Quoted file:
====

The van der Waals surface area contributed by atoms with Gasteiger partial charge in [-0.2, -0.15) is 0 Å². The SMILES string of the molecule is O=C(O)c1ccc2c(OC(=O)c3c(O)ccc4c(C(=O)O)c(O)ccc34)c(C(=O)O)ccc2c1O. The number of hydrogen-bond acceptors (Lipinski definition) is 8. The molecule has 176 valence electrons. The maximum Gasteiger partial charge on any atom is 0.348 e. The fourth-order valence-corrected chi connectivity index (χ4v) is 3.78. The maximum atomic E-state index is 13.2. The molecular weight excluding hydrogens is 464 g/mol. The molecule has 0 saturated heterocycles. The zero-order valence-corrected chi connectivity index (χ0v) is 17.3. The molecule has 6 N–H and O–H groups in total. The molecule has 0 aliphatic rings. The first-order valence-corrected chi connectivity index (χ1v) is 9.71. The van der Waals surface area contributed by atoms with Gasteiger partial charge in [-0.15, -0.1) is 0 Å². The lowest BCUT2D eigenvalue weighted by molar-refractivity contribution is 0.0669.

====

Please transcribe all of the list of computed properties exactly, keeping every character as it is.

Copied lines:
The van der Waals surface area contributed by atoms with Gasteiger partial charge in [-0.2, -0.15) is 0 Å². The SMILES string of the molecule is O=C(O)c1ccc2c(OC(=O)c3c(O)ccc4c(C(=O)O)c(O)ccc34)c(C(=O)O)ccc2c1O. The number of hydrogen-bond acceptors (Lipinski definition) is 8. The molecule has 176 valence electrons. The maximum Gasteiger partial charge on any atom is 0.348 e. The fourth-order valence-corrected chi connectivity index (χ4v) is 3.78. The maximum atomic E-state index is 13.2. The molecular weight excluding hydrogens is 464 g/mol. The molecule has 0 saturated heterocycles. The zero-order valence-corrected chi connectivity index (χ0v) is 17.3. The molecule has 6 N–H and O–H groups in total. The molecule has 0 aliphatic rings. The first-order valence-corrected chi connectivity index (χ1v) is 9.71. The van der Waals surface area contributed by atoms with Gasteiger partial charge in [-0.15, -0.1) is 0 Å². The lowest BCUT2D eigenvalue weighted by molar-refractivity contribution is 0.0669.